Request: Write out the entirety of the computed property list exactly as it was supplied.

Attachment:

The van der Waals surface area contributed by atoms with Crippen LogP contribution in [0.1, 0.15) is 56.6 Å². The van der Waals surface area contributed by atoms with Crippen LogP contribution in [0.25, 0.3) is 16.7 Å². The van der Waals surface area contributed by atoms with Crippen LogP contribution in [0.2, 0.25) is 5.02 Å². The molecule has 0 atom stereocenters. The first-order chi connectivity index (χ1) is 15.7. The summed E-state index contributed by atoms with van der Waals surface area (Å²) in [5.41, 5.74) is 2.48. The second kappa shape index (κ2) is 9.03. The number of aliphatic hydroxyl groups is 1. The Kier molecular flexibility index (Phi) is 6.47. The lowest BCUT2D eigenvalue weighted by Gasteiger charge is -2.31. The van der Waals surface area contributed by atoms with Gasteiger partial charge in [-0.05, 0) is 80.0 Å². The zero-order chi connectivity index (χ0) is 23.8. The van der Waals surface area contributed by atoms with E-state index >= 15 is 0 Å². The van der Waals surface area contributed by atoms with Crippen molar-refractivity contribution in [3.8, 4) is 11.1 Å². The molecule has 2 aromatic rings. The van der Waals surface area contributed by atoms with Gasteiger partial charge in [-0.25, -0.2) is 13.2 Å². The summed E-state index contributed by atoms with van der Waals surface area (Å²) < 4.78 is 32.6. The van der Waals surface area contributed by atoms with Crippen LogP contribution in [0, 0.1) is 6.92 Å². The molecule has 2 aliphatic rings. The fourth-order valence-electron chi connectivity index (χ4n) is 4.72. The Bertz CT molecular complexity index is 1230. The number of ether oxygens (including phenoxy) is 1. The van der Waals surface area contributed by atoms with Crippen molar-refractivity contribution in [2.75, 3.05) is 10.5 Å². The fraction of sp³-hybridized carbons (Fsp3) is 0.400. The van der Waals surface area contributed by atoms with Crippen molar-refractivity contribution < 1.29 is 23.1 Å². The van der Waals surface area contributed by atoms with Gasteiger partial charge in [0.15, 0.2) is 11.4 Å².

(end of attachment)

The van der Waals surface area contributed by atoms with Crippen LogP contribution in [0.1, 0.15) is 56.6 Å². The van der Waals surface area contributed by atoms with Crippen LogP contribution in [0.25, 0.3) is 16.7 Å². The van der Waals surface area contributed by atoms with Crippen LogP contribution in [0.2, 0.25) is 5.02 Å². The molecule has 0 atom stereocenters. The first-order chi connectivity index (χ1) is 15.7. The summed E-state index contributed by atoms with van der Waals surface area (Å²) in [5.41, 5.74) is 2.48. The second kappa shape index (κ2) is 9.03. The number of aliphatic hydroxyl groups is 1. The Kier molecular flexibility index (Phi) is 6.47. The lowest BCUT2D eigenvalue weighted by Gasteiger charge is -2.31. The van der Waals surface area contributed by atoms with Gasteiger partial charge in [-0.05, 0) is 80.0 Å². The zero-order chi connectivity index (χ0) is 23.8. The van der Waals surface area contributed by atoms with E-state index >= 15 is 0 Å². The van der Waals surface area contributed by atoms with Crippen molar-refractivity contribution in [3.8, 4) is 11.1 Å². The molecule has 2 aromatic rings. The van der Waals surface area contributed by atoms with Gasteiger partial charge in [-0.25, -0.2) is 13.2 Å². The summed E-state index contributed by atoms with van der Waals surface area (Å²) < 4.78 is 32.6. The van der Waals surface area contributed by atoms with Crippen LogP contribution in [0, 0.1) is 6.92 Å². The molecule has 2 aliphatic rings. The fourth-order valence-electron chi connectivity index (χ4n) is 4.72. The Bertz CT molecular complexity index is 1230. The number of ether oxygens (including phenoxy) is 1. The van der Waals surface area contributed by atoms with Crippen molar-refractivity contribution in [2.75, 3.05) is 10.5 Å². The fraction of sp³-hybridized carbons (Fsp3) is 0.400. The van der Waals surface area contributed by atoms with Crippen molar-refractivity contribution < 1.29 is 23.1 Å². The van der Waals surface area contributed by atoms with Gasteiger partial charge in [0.15, 0.2) is 11.4 Å².